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CAMBRIDGE, MA-Much has been made about this city’s office market recovery, but on paper, the resurgence appears to have eased during the first half of 2007, especially outside the core Kendall Square district. According to industry observers, however, there is an undercurrent of activity likely to break through over the near term.

“It has felt a little soft, but there are a lot of deals floating out there,” says Jones Lang LaSalle VP John Osten, whose firm registered negative absorption of 33,000 sf for Cambridge office space during the second quarter and just 55,000 sf of positive absorption through midyear. Cushman & Wakefield estimates the mark at minus- 61,000 sf for the quarter and negative- 6,000 sf for 2007. Grubb & Ellis also has absorption in the red for both periods, reporting minus- 107,000 sf during the quarter and a dearth of 55,000 sf YTD.

Osten cites a couple of factors for the tepid results amidst an atmosphere of renewal, mostly attributed to accounting anomalies. Among the biggest leases announced in the second quarter, for example, was Microsoft’s commitment to 180,000 sf at One Memorial Dr., a high-profile agreement that received advance fanfare after the tenant leaked news of the deal prior to completion. While declining comment on that element of the negotiations, Osten relays that the lease was not inked until early this month, leading to the statistical vacuum.

“You’ll see a much stronger third quarter,” says Osten, whose clients could help fulfill that assessment. Besides handling the Microsoft lease, JLL colleague Debra Gould and Osten are involved in the Akamai Technologies renewal and expansion to 257,000 sf at Cambridge Center in Kendall Square. Osten would not discuss the status of any pact beyond acknowledging the significance of the Microsoft commitment. “It’s a big deal anywhere,” he says.

Much like the absorption figures, office vacancy rates for Cambridge vary by survey due to differences in methods and samplings. C&W tracks 16.1 million sf in 156 buildings, including 91 properties and 11.6 million sf in Kendall Sq., with a mid-year vacancy of 7.2% and 6.8%, respectively. JLL was similar, estimating 7.1% vacancy overall for 16.4 million sf and 6.5% for the 12.3 million sf surrounding Kendall Sq. Grubb & Ellis posts an 11.6% rate for the 9.2 million sf its research team tracks citywide.

Among the more upbeat overviews comes from Richards Barry Joyce & Partners. RBJ’s mid-year analysis of Greater Boston’s office sector estimates that 178,000-sf was absorbed in Cambridge during the second quarter to drop the vacancy rate for 13.1 million sf to 11.9%. The results mark the seventh straight quarter of positive absorption for Cambridge in the RBJ “officeSTATus” survey. RBJ President Robert Richards says the tenor on the street is of a continued momentum in velocity no matter how much red is coloring the mid-year reports.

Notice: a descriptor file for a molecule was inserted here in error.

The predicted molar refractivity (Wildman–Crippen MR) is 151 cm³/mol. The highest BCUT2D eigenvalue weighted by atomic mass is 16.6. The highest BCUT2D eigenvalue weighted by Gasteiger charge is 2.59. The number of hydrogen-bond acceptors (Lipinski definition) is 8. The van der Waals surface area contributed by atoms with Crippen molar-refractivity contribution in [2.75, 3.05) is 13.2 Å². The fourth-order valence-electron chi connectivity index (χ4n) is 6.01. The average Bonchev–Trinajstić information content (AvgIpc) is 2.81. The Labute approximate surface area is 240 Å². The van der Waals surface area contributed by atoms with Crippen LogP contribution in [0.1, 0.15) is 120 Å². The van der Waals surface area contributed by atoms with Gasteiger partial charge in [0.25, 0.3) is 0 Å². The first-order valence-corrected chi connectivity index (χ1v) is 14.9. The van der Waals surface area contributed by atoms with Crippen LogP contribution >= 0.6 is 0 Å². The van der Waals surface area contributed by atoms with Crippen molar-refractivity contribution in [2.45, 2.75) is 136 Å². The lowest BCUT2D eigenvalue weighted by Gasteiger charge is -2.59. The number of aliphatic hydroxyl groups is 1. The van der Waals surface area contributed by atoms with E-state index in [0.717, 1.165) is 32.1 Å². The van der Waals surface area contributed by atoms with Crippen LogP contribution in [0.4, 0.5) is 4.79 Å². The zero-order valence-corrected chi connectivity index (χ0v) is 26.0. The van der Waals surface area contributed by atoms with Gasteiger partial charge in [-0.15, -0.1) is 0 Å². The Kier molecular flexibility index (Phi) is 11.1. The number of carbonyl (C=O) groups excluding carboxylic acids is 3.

“It was a very good first half of the year,” offers Richards. RBJ played a key role in one of the biggest transactions of 2007 when Monitor Group opted to stay at 2 Canal Park in East Cambridge. That agreement with landlord TA Associates, which was brokered by RBJ principal Steve Purpura, involved nearly 200,000 sf. The business-consulting firm had indicated a willingness to depart from its custom-built headquarters, possibly to the suburbs, but those fears were allayed when the long-term extension was finalized this spring, a deal initially reported by GlobeSt.com.

Regardless of the present situation, industry professionals are almost unanimous forecasting Cambridge’s office rents will continue to move up while the supply of space will head in the opposite direction. RBJ released data showing that East Cambridge could be out of office inventory by next year, the earliest likelihood for any submarket in Greater Boston. Besides the lengthy permitting process, the chances of bringing on new product could be hampered by more lucrative returns for laboratory space. Millions of square feet have already been converted from office functions, and future projects will likely lean in that direction, predicts RBJ director research Brendan Carroll. There is zero office space underway in Cambridge right now, according to RBJ.

The lack of supply could force tenants to look elsewhere, as some are reported to be doing, but rising rental rates indicate landlords are achieving desired growth. JLL puts the average rate at $39.94, up from $34.24 after the first quarter, while Grubb & Ellis estimates a Class A figure of $41.33 per sf and $28.65 per sf for Class B buildings. RBJ says average Class A rates were up $2.82 in the quarter to $39.77 per sf, with top rents of $57.50 per sf at Cambridge Center. That is a 70% gain from the $34-per-sf high-water mark recorded in East Cambridge last summer, according to Carroll.

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